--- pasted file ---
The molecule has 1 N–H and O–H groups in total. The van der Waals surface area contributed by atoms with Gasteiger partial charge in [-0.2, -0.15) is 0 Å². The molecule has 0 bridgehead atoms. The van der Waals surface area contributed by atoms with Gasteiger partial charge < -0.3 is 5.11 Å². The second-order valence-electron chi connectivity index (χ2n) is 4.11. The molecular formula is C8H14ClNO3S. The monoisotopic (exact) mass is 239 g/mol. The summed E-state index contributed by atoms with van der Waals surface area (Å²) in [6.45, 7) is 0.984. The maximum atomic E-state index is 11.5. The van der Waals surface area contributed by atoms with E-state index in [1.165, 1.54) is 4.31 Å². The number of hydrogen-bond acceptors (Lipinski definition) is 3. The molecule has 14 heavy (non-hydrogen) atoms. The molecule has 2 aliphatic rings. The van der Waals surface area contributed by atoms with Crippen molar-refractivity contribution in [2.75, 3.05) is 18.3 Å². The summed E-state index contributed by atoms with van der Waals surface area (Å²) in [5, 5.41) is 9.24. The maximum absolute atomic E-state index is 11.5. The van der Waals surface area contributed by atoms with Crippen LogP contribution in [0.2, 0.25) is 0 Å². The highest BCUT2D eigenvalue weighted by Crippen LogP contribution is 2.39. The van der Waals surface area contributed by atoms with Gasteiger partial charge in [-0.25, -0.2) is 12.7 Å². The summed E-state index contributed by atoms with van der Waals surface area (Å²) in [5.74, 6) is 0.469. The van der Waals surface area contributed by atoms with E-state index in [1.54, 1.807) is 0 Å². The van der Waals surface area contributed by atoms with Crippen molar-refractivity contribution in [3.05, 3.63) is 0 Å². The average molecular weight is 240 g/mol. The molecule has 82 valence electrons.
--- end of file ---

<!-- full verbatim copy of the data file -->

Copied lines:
The molecule has 1 N–H and O–H groups in total. The van der Waals surface area contributed by atoms with Gasteiger partial charge in [-0.2, -0.15) is 0 Å². The molecule has 0 bridgehead atoms. The van der Waals surface area contributed by atoms with Gasteiger partial charge < -0.3 is 5.11 Å². The second-order valence-electron chi connectivity index (χ2n) is 4.11. The molecular formula is C8H14ClNO3S. The monoisotopic (exact) mass is 239 g/mol. The summed E-state index contributed by atoms with van der Waals surface area (Å²) in [6.45, 7) is 0.984. The maximum atomic E-state index is 11.5. The van der Waals surface area contributed by atoms with E-state index in [1.165, 1.54) is 4.31 Å². The number of hydrogen-bond acceptors (Lipinski definition) is 3. The molecule has 14 heavy (non-hydrogen) atoms. The molecule has 2 aliphatic rings. The van der Waals surface area contributed by atoms with Crippen molar-refractivity contribution in [2.75, 3.05) is 18.3 Å². The summed E-state index contributed by atoms with van der Waals surface area (Å²) in [5, 5.41) is 9.24. The maximum absolute atomic E-state index is 11.5. The van der Waals surface area contributed by atoms with Crippen LogP contribution in [0.2, 0.25) is 0 Å². The highest BCUT2D eigenvalue weighted by Crippen LogP contribution is 2.39. The van der Waals surface area contributed by atoms with Gasteiger partial charge in [-0.25, -0.2) is 12.7 Å². The summed E-state index contributed by atoms with van der Waals surface area (Å²) in [5.74, 6) is 0.469. The van der Waals surface area contributed by atoms with E-state index in [1.54, 1.807) is 0 Å². The van der Waals surface area contributed by atoms with Crippen molar-refractivity contribution in [3.05, 3.63) is 0 Å². The average molecular weight is 240 g/mol. The molecule has 82 valence electrons.